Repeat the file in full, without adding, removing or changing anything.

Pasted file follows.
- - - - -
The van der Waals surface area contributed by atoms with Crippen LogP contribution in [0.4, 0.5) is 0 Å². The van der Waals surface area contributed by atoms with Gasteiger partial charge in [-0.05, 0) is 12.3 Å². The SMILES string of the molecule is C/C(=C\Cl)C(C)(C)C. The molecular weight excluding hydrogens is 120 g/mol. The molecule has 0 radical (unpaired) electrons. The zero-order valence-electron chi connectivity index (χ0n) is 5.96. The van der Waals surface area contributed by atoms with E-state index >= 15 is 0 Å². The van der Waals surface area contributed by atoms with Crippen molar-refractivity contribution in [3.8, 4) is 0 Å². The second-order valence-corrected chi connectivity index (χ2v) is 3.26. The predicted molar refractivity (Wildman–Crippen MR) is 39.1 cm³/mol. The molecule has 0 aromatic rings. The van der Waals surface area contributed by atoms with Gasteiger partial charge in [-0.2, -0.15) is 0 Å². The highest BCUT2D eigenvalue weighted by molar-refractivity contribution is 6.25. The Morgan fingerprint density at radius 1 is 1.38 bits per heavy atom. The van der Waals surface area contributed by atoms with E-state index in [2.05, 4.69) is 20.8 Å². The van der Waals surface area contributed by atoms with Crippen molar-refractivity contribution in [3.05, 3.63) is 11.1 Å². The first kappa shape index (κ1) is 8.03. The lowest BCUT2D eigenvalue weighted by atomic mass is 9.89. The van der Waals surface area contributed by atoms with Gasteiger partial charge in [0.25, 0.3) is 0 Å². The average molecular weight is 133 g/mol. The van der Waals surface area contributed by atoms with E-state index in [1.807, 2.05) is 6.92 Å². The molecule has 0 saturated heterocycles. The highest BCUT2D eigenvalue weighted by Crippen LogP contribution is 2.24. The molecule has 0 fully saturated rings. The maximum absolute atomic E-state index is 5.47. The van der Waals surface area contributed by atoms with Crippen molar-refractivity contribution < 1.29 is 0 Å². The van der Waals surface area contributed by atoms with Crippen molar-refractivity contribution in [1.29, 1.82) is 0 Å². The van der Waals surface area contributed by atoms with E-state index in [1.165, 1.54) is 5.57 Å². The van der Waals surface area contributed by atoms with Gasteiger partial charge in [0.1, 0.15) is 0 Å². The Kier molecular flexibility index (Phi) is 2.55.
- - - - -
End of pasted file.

The van der Waals surface area contributed by atoms with Crippen LogP contribution in [0.4, 0.5) is 0 Å². The van der Waals surface area contributed by atoms with Gasteiger partial charge in [-0.05, 0) is 12.3 Å². The SMILES string of the molecule is C/C(=C\Cl)C(C)(C)C. The molecular weight excluding hydrogens is 120 g/mol. The molecule has 0 radical (unpaired) electrons. The zero-order valence-electron chi connectivity index (χ0n) is 5.96. The van der Waals surface area contributed by atoms with E-state index >= 15 is 0 Å². The van der Waals surface area contributed by atoms with Crippen molar-refractivity contribution in [3.8, 4) is 0 Å². The second-order valence-corrected chi connectivity index (χ2v) is 3.26. The predicted molar refractivity (Wildman–Crippen MR) is 39.1 cm³/mol. The molecule has 0 aromatic rings. The van der Waals surface area contributed by atoms with Gasteiger partial charge in [-0.2, -0.15) is 0 Å². The highest BCUT2D eigenvalue weighted by molar-refractivity contribution is 6.25. The Morgan fingerprint density at radius 1 is 1.38 bits per heavy atom. The van der Waals surface area contributed by atoms with E-state index in [2.05, 4.69) is 20.8 Å². The van der Waals surface area contributed by atoms with Crippen molar-refractivity contribution in [3.05, 3.63) is 11.1 Å². The first kappa shape index (κ1) is 8.03. The lowest BCUT2D eigenvalue weighted by atomic mass is 9.89. The van der Waals surface area contributed by atoms with Gasteiger partial charge in [0.25, 0.3) is 0 Å². The average molecular weight is 133 g/mol. The van der Waals surface area contributed by atoms with E-state index in [1.807, 2.05) is 6.92 Å². The molecule has 0 saturated heterocycles. The highest BCUT2D eigenvalue weighted by Crippen LogP contribution is 2.24. The molecule has 0 fully saturated rings. The maximum absolute atomic E-state index is 5.47. The van der Waals surface area contributed by atoms with Crippen molar-refractivity contribution < 1.29 is 0 Å². The van der Waals surface area contributed by atoms with Crippen molar-refractivity contribution in [1.29, 1.82) is 0 Å². The van der Waals surface area contributed by atoms with E-state index in [1.165, 1.54) is 5.57 Å². The van der Waals surface area contributed by atoms with Gasteiger partial charge in [0.1, 0.15) is 0 Å². The Kier molecular flexibility index (Phi) is 2.55.